sean at seanharlow
May 2, 2012, 2:40 PM
On May 2, 2012, at 16:10, Jeroen van Aart wrote:
VoIP/Mobile Codecs (was Re: Operation Ghost Click)
> Technical specs aside I believe you are mistaken with regards to the actual every day reality. My experience (and anyone else I talked to) calling to and from mobile phones has been 100% a bad one with regards to audio quality. I know the bandwidth allows for better quality, but carriers don't do it, they do the opposite.
> Why else would a mobile phone carrier feel the need to advertise an "HD" (shouldn't it be "HIFI"?) quality line (i.e. a quality that's standard with every land line and already suboptimal):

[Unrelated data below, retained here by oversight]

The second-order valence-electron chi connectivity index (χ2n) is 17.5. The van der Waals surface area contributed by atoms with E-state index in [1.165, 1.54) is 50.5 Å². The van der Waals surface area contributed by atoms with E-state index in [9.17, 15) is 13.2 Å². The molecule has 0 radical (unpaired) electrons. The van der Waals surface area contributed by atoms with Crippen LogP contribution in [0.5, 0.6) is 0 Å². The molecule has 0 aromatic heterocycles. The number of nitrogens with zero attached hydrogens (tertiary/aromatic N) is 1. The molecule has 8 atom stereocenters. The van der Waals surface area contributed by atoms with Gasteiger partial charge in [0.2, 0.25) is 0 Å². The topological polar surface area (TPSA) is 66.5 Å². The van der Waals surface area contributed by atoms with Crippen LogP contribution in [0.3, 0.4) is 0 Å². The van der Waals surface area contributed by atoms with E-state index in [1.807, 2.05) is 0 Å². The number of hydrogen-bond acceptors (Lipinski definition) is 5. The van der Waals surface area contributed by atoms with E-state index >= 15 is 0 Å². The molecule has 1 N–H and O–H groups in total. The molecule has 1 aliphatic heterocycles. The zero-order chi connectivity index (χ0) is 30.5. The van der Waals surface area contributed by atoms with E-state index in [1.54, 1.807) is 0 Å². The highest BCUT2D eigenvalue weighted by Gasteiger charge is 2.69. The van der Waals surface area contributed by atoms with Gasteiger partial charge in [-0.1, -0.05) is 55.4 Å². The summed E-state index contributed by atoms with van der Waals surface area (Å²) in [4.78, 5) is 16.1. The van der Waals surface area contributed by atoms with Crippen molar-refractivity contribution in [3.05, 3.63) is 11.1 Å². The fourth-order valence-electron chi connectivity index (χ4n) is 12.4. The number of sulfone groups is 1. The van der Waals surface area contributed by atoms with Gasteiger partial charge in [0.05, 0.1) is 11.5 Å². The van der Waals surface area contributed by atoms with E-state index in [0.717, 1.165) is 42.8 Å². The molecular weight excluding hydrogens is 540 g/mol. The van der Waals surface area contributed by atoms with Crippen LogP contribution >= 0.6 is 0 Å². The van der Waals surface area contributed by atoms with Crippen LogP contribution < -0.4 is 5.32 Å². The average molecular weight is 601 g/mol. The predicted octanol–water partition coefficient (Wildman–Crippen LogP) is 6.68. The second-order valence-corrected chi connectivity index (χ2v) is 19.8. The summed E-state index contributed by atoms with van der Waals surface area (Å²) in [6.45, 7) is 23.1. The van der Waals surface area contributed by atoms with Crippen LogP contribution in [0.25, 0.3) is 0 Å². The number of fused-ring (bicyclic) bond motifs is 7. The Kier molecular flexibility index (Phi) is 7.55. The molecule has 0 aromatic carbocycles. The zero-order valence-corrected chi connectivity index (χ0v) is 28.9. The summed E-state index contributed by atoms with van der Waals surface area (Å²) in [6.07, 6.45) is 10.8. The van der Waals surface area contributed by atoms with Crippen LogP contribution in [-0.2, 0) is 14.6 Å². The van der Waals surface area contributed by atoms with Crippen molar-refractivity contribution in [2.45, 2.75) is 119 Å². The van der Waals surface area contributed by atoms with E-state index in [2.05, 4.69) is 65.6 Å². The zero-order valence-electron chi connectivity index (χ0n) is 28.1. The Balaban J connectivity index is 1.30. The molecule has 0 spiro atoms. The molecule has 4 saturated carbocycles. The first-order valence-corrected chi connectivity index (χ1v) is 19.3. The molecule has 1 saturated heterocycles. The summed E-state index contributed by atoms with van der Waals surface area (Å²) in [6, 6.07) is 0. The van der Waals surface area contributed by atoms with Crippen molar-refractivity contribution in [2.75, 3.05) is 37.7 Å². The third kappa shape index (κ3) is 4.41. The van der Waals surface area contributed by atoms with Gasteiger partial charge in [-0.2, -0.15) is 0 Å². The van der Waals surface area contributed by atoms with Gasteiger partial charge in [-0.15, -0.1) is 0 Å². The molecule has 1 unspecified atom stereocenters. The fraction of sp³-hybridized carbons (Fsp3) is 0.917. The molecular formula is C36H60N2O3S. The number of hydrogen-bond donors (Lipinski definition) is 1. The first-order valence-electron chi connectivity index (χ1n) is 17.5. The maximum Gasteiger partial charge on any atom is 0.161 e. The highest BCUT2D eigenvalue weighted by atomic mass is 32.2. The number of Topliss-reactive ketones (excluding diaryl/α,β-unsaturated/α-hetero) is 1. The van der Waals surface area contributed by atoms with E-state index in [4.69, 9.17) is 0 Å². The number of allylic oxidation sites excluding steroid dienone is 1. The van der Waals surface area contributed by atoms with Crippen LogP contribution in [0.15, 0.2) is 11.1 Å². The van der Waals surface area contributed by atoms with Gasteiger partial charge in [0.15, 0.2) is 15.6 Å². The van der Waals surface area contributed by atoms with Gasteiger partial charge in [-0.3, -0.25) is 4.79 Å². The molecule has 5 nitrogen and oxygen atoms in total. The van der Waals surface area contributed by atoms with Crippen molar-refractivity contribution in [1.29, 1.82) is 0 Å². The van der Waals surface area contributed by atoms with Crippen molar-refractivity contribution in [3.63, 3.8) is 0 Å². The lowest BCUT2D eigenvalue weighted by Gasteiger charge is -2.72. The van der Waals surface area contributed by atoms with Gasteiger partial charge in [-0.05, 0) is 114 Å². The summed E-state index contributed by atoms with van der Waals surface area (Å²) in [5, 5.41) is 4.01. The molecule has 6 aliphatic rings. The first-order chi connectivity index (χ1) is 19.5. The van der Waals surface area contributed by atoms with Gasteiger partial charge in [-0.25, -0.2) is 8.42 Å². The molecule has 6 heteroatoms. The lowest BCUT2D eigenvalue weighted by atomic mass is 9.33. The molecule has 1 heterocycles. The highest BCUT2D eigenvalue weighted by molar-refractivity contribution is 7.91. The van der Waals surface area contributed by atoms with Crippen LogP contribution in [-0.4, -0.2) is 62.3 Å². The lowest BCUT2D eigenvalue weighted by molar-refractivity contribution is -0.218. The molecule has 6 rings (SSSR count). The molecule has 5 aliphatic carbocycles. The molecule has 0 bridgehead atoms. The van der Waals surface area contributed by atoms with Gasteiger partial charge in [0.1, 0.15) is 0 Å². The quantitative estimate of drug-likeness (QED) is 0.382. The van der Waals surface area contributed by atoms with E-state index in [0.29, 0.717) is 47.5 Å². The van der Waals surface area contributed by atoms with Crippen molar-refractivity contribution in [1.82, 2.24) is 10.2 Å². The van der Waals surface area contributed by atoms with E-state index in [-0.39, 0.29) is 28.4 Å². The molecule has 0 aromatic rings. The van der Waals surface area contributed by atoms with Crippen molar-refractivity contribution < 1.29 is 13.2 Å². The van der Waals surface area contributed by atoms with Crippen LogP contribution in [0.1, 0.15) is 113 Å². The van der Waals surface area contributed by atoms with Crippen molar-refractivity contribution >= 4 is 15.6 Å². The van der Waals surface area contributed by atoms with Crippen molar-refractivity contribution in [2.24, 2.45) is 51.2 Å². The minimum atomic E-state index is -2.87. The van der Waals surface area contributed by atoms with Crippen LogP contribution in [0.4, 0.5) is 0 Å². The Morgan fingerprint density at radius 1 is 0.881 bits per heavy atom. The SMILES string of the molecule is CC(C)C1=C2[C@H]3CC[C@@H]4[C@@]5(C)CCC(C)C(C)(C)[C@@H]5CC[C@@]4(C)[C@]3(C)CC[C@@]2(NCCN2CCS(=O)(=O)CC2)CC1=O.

> "Sprint Brings HD Voice Calls to U.S."
Originally, you said VoIP and cellular used bad codecs. I responded that any decent VoIP provider supports codecs equaling or beating landlines. I didn't say anything about cellular. A G.711 call over a solid internet connection will sound entirely identical to any landline telephone call that leaves the local analog facilities and a G.722 call will make G.711 and thus landlines sound like cellular by comparison.
The cellular world works with less bandwidth and more loss than the VoIP world usually deals with, so while us VoIP guys sometimes use their codecs (GSM for example) they don't tend to bother with ours. That said, the article you link is talking about the same sort of improvements by doubling the sampling rate, so the end result is similar.
sean [at] seanharlow